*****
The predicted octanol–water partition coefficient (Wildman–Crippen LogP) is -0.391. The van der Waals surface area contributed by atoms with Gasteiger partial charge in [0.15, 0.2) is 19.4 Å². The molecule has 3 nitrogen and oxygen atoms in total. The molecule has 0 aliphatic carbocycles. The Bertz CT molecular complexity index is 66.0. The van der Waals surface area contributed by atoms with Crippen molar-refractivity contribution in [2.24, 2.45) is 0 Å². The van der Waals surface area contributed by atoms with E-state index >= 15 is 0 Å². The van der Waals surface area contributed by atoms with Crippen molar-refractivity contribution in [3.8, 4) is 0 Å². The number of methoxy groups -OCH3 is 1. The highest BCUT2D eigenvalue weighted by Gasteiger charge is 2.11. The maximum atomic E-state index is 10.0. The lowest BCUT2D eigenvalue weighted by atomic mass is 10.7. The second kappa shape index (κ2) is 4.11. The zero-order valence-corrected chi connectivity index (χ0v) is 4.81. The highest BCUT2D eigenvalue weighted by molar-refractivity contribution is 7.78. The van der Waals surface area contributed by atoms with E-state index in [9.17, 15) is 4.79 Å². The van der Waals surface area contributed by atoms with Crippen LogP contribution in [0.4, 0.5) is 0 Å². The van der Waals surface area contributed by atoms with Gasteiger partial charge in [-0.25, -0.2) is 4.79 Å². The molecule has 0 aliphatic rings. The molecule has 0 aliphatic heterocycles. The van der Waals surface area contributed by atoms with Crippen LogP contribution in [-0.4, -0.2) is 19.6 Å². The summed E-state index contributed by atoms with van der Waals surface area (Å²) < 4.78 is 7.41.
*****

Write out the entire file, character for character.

The predicted octanol–water partition coefficient (Wildman–Crippen LogP) is -0.391. The van der Waals surface area contributed by atoms with Gasteiger partial charge in [0.15, 0.2) is 19.4 Å². The molecule has 3 nitrogen and oxygen atoms in total. The molecule has 0 aliphatic carbocycles. The Bertz CT molecular complexity index is 66.0. The van der Waals surface area contributed by atoms with Crippen molar-refractivity contribution in [2.24, 2.45) is 0 Å². The van der Waals surface area contributed by atoms with E-state index >= 15 is 0 Å². The van der Waals surface area contributed by atoms with Crippen molar-refractivity contribution in [3.8, 4) is 0 Å². The number of methoxy groups -OCH3 is 1. The highest BCUT2D eigenvalue weighted by Gasteiger charge is 2.11. The maximum atomic E-state index is 10.0. The lowest BCUT2D eigenvalue weighted by atomic mass is 10.7. The second kappa shape index (κ2) is 4.11. The zero-order valence-corrected chi connectivity index (χ0v) is 4.81. The highest BCUT2D eigenvalue weighted by molar-refractivity contribution is 7.78. The van der Waals surface area contributed by atoms with E-state index in [9.17, 15) is 4.79 Å². The van der Waals surface area contributed by atoms with Crippen LogP contribution in [0.4, 0.5) is 0 Å². The van der Waals surface area contributed by atoms with Gasteiger partial charge in [-0.25, -0.2) is 4.79 Å². The molecule has 0 aliphatic rings. The molecule has 0 aliphatic heterocycles. The van der Waals surface area contributed by atoms with Crippen LogP contribution in [-0.4, -0.2) is 19.6 Å². The summed E-state index contributed by atoms with van der Waals surface area (Å²) < 4.78 is 7.41.